Chefs from Tibet's Kham region offer steaming meat pies and noodle soups in this nook behind a jewelry store.
In the Kham region of Tibet, located between the Himalayas and China’s Sichuan Province, poethek-making is a family affair. “You can’t find Poethek anywhere except your home. And when the family gets together, you make it and share and talk and sing,” Thupten Bachan told the New York Times. Bachan, along with chef Tashi Dechen, is one of the proprietors of Khampa Kitchen, in Queens, one of the only restaurants serving food from the Kham region in the United States. While he can no longer join his relatives in Tibet for regular poethek-making, he and Dechen recreate the meat-stuffed pastry for guests at their flavorful nook located in Jackson Heights.
To enter the restaurant, you must first walk through a jewelry store, filled with silver, bright-red, and blue stone-strung necklaces. While the jewelry is lovely, the food is the real attraction. Besides poethek, Khampa offers dishes such as paoze—a fluffy dumpling stuffed with beef, pork, or chicken—and Lhasa noodle soup, whose spicy, meaty broth is the perfect antidote to the New York winter (and a perfect way to clear out your pores in the humid, smoggy New York summer). These dishes may seem familiar to those acquainted with the momo dumplings and thukpa noodle soup offered by other Tibetan restaurants, but flavors from nearby Sichuan, evident in dishes such as twice-fried chili-and-peppercorn-flavored ribs add a distinct regional flare. Poethek, a visitor favorite, is also unique to the region.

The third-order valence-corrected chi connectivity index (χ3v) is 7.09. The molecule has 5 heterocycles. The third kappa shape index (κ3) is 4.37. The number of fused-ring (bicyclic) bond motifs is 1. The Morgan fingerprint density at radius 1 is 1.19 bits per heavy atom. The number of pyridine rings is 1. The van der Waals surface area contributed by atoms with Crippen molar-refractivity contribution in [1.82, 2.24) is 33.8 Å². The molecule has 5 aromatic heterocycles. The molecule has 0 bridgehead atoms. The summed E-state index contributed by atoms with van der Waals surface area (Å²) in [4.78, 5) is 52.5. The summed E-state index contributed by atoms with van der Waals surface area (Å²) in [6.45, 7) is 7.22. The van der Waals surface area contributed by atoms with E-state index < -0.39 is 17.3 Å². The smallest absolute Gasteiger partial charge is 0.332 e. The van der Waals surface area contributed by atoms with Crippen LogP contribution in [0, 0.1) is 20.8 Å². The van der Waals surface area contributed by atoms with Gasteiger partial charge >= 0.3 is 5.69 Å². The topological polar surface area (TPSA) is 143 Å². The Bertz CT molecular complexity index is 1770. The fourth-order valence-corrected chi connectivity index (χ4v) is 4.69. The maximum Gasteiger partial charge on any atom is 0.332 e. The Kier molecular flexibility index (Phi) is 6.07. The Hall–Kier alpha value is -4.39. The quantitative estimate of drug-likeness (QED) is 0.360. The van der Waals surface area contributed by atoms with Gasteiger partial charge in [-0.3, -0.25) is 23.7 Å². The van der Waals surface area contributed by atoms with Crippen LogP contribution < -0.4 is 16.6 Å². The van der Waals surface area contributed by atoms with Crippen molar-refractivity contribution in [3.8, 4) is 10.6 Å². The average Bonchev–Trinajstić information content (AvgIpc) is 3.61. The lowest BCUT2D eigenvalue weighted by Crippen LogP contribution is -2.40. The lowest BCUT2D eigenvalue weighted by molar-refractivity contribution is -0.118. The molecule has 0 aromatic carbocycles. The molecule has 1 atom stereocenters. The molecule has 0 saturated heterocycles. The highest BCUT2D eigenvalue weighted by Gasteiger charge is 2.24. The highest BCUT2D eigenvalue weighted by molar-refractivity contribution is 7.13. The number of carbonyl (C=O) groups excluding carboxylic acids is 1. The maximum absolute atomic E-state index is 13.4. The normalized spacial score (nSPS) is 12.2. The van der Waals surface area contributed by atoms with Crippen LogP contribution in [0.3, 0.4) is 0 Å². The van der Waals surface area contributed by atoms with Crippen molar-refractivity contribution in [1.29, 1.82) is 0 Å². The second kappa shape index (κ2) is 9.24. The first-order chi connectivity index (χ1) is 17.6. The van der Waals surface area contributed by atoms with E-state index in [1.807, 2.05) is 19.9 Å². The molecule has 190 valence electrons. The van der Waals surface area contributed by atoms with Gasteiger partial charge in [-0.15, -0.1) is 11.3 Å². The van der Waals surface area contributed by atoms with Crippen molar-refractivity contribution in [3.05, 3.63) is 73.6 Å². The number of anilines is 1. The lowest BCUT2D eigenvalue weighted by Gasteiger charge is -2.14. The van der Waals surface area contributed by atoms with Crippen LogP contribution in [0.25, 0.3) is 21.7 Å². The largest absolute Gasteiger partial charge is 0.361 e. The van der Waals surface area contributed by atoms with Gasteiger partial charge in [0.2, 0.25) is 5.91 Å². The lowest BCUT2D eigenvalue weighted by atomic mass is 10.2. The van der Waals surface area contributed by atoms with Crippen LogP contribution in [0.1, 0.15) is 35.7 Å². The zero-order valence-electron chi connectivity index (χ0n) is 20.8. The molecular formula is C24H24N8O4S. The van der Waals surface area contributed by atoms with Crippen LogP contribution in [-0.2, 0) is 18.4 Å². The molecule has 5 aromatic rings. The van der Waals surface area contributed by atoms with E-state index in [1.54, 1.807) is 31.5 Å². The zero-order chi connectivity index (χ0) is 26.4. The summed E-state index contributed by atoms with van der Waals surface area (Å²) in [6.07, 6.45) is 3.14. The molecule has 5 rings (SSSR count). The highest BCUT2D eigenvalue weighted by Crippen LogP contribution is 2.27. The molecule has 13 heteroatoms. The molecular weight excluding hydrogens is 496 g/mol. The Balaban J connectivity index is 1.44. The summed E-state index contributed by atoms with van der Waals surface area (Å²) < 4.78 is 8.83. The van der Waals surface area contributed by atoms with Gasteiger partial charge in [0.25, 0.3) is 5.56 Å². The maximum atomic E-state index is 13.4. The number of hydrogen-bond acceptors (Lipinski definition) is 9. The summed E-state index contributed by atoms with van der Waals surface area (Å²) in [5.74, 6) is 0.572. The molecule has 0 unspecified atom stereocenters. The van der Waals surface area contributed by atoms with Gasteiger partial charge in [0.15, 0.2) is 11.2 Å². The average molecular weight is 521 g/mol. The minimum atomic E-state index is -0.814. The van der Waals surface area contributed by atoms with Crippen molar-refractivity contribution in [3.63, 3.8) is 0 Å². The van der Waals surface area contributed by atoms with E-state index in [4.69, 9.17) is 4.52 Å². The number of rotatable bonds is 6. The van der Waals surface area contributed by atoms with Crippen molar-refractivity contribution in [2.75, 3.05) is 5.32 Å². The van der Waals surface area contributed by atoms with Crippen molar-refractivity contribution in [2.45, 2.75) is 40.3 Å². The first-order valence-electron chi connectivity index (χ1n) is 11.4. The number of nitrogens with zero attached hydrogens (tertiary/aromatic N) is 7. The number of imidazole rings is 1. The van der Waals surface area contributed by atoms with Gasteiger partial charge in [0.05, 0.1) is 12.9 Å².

The secret ingredient to Bachan and Dechen’s success is their strong connection to their homeland, both emotionally and culinarily. Bachan uses herbs that his family in Tibet forages, dries, and sends to the United States. The simple, clean, but impactful flavors of chives, parsley, and coriander color their food, whether sprinkled on top of a simple bowl of rice porridge or included in a meat filling. While some flavors are replaced—here, beef and cow’s milk butter stand in for the yak meat and butter that you’d traditionally find in Himalayan communities—the fragrant steam from a freshly opened poethek forms a sensory and cultural connection from Jackson Heights all the way to the mountains of Kham.
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